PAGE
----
Questioning whether traditional politics as we’ve known it can make a difference is not a disillusioned response, it is a rational response. I heard it first-hand from a man called Michael, a father and a gas-fitter, on a freezing evening in Morecambe. He told me how we was leaning towards Ukip because he felt Britain’s only option was to shut the borders for five years. "We’ve got to get our house in order," he said.

But as we talked about immigration and Labour’s priorities, it became clear that Michael didn’t feel any particular warmth for Farage or his party. He wanted reassurance about how a future government would make life better for people in his shoes. We shook hands and parted on good terms, with him a little closer to a decision.

There are countless other Michaels out there. And for many, the decision they make on polling day won’t be who they vote for, but whether they vote at all. The only way we can build a better Britain for them is if we boldly make the case, one conversation at a time.

Dan Jarvis is Shadow Justice Minister and the Labour MP for Barnsley Central

Dan Jarvis is the Labour MP for Barnsley Central and a former Major in the Parachute Regiment.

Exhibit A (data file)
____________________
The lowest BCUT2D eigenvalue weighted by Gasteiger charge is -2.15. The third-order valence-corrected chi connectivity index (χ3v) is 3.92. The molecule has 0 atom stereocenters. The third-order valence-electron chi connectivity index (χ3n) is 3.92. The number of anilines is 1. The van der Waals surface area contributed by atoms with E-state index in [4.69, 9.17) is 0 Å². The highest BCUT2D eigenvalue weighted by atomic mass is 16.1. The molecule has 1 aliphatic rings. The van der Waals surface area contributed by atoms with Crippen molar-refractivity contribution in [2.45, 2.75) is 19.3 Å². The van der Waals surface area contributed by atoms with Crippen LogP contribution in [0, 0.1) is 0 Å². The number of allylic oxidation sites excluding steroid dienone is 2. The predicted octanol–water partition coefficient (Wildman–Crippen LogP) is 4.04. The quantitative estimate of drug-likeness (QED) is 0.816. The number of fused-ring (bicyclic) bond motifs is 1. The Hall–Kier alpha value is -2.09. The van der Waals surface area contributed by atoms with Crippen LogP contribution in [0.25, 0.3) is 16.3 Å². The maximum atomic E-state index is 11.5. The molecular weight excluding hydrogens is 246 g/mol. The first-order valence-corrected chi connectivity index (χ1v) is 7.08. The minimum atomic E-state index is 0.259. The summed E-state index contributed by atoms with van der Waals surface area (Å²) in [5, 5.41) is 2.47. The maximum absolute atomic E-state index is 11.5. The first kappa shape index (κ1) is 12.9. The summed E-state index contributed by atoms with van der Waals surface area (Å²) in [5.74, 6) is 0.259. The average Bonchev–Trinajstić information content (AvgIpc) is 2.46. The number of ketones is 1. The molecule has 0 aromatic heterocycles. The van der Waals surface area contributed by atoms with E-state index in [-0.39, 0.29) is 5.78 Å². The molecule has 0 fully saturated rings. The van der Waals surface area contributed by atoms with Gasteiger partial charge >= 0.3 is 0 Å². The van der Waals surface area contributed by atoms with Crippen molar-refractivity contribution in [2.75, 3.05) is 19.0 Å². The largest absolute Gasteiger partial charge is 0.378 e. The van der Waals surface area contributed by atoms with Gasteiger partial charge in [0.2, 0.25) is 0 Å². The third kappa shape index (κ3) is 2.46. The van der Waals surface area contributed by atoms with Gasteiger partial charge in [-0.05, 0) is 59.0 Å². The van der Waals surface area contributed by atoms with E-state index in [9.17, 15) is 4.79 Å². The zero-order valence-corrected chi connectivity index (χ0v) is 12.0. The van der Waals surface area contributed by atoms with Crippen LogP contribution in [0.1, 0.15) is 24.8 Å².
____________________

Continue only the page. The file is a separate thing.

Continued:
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Donald Trump's healthcare failure could be to his advantage

The appearance of weakness is less electorally damaging than actually removing healthcare from millions of people.

Good morning. Is it all over for Donald Trump? His approval ratings have cratered to below 40%. Now his attempt to dismantle Barack Obama's healthcare reforms have hit serious resistance from within the Republican Party, adding to the failures and retreats of his early days in office.

The problem for the GOP is that their opposition to Obamacare had more to do with the word "Obama" than the word "care". The previous President opted for a right-wing solution to the problem of the uninsured in a doomed attempt to secure bipartisan support for his healthcare reform. The politician with the biggest impact on the structures of the Affordable Care Act is Mitt Romney.